Match Analysis

Talking Points: How Wriddhiman Saha has helped David Warner be back at his aggressive best

Also, how umpire's call came to rescue Pollard and Mumbai Indians

Nagraj Gollapudi
Wriddhiman Saha is sharp as ever as he snaps up a chance from Saurabh Tiwary

Wriddhiman Saha is sharp as ever as he snaps up a chance from Saurabh Tiwary  •  BCCI

Talking Points from the IPL 2020 match between Sunrisers Hyderabad and Mumbai Indians in Sharjah.
Umpire's call to Pollard's, and Mumbai Indians', rescue
A Rashid Khan over is never short of incident. Take his last over today, against the Mumbai Indians.
Second delivery, Ishan Kishan top-edged a googly. Khan called for it as he charged in to collect the catch. But he spilled it, and was evidently cross with himself.
Khan, though, did not get distracted, and responded by outsmarting Kieron Pollard in the air with a googly. Before the delivery, Khan had placed his captain, David Warner, at silly mid-on to deny Pollard an easy single. Despite reading the plan, Pollard was beaten in the air and by the turn as he took a big stride to meet the ball in line with his off stump, and was hit on the pad. The umpire, though, ruled him not out, based on the understanding that the impact was marginally outside off. Khan reviewed immediately, but it was umpire's call, and Pollard stayed in.
Pollard had made just 6 at the time, and the Mumbai Indians were struggling at 98 for 5 with five overs left. According to ESPNcricinfo's Luck Index, the impact of that decision in favour of Pollard helped them score 20 extra runs, as Pollard eventually made 41 off 25 balls.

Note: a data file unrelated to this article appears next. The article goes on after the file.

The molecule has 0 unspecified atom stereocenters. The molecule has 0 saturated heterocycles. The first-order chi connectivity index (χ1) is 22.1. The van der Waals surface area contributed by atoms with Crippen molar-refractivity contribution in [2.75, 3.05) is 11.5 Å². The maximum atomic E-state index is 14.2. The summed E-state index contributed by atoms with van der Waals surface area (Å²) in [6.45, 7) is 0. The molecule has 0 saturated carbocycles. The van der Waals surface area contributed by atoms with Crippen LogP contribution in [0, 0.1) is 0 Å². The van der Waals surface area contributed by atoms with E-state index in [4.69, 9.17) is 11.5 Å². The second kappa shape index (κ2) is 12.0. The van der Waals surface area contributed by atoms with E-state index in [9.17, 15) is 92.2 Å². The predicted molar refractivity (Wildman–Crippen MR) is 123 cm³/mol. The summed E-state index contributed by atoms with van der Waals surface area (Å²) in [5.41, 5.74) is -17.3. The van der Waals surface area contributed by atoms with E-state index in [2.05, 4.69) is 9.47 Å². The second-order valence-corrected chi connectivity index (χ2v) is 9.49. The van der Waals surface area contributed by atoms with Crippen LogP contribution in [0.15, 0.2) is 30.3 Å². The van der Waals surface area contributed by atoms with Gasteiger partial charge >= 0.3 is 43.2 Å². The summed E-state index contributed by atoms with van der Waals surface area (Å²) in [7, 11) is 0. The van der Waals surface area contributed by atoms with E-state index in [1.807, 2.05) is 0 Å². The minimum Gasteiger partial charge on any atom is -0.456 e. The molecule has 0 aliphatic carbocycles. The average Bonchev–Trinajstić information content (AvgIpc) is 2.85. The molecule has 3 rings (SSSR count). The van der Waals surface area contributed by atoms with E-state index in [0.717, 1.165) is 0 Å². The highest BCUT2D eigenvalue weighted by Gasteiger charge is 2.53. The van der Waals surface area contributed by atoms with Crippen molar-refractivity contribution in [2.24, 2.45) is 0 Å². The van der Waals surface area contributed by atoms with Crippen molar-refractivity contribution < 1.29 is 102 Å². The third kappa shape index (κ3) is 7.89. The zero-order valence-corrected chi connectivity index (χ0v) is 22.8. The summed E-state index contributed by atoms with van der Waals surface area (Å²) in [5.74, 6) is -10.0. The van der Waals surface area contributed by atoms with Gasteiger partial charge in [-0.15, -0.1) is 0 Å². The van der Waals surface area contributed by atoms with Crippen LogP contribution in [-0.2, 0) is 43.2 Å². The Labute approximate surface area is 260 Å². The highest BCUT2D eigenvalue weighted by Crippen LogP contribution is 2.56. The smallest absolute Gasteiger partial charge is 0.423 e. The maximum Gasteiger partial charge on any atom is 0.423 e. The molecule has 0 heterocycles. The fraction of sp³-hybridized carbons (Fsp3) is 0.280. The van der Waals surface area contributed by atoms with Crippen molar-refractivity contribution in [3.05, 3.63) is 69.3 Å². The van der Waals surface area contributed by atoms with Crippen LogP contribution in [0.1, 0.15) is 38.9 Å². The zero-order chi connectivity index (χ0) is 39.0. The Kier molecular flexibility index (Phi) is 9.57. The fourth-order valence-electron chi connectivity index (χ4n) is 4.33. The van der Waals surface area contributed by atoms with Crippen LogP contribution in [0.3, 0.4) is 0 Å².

Two wickets for 'specialist' Saha
Specialist wicketkeepers are a rare breed in T20 cricket. Wriddhiman Saha is an exception, his glovework making him stand out. Positioning, alertness, reading the ball off the bowlers' hands, reflexes, and stable and safe hands define his wicketkeeping. Those basics came into play on Tuesday as Saha contributed to two key Mumbai wickets, which came in quick succession.
First, Shahbaz Nadeem pitched one on a length, a delivery on the fourth stump, which Suryakumar Yadav attempted to drill through the covers but missed. Only because Nadeem was bowling with a slightly round-arm action, which kept the ball low. Yadav had to go fetch it and that meant his back heel moved out of the crease for a moment. The ball was bowled at nearly 100kph, but Saha was alert and stable, and swiftly, and definitively, brushed off the bails.
In the next over Saurabh Tiwary was foxed by the googly from Khan, and got a thick outside edge. Saha was prepared once again. He was squatting outside off stump, and stayed low to pick up another edge, one that came fast and low.
How Saha has helped Warner be back at his aggressive best
In the first 11 matches this IPL, Warner's strike rate was 127, well below the standards set by the Sunrisers captain in the previous editions. In the three matches, he has opened with Saha, though, Warner's strike rate has spiked to almost 164 as he has scored 159 runs with two half-centuries.
Warner and Saha are the only openers this IPL to score half-centuries in the same game on two occasions - they did that in the win against the Delhi Capitals and today against the Mumbai Indians.
Saha's free strokeplay against all kinds of bowling has allowed Warner to play his natural, aggressor's role. Even though it is only in the two matches where the Warner-Saha combination has blossomed, but both these were must-win games for the Sunrisers. Both against the Capitals and today against a depleted Mumbai Indians attack, Warner and Saha started off strongly and pulled away from the opposition.
Warner once again displayed his ruthless attitude, which has made him possibly the best batsman in the tournament's history. And Warner would admit Saha's contribution to his success.

Nagraj Gollapudi is news editor at ESPNcricinfo